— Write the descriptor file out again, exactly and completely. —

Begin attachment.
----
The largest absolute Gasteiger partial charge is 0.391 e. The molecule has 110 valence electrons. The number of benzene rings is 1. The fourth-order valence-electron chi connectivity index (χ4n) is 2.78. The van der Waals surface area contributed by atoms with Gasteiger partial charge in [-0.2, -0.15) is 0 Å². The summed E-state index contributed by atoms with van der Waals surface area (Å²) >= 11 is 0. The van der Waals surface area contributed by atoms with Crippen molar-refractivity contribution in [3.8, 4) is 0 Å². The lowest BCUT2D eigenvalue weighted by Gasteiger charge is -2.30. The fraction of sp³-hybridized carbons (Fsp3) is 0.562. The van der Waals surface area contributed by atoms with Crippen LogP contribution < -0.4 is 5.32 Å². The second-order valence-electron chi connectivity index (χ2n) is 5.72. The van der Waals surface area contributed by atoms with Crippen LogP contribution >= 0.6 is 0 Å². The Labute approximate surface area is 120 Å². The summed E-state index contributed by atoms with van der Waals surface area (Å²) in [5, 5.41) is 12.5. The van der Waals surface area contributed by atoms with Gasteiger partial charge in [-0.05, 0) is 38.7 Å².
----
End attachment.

The largest absolute Gasteiger partial charge is 0.391 e. The molecule has 110 valence electrons. The number of benzene rings is 1. The fourth-order valence-electron chi connectivity index (χ4n) is 2.78. The van der Waals surface area contributed by atoms with Gasteiger partial charge in [-0.2, -0.15) is 0 Å². The summed E-state index contributed by atoms with van der Waals surface area (Å²) >= 11 is 0. The van der Waals surface area contributed by atoms with Crippen molar-refractivity contribution in [3.8, 4) is 0 Å². The lowest BCUT2D eigenvalue weighted by Gasteiger charge is -2.30. The fraction of sp³-hybridized carbons (Fsp3) is 0.562. The van der Waals surface area contributed by atoms with Crippen LogP contribution < -0.4 is 5.32 Å². The second-order valence-electron chi connectivity index (χ2n) is 5.72. The van der Waals surface area contributed by atoms with Crippen LogP contribution >= 0.6 is 0 Å². The Labute approximate surface area is 120 Å². The summed E-state index contributed by atoms with van der Waals surface area (Å²) in [5, 5.41) is 12.5. The van der Waals surface area contributed by atoms with Gasteiger partial charge in [-0.05, 0) is 38.7 Å².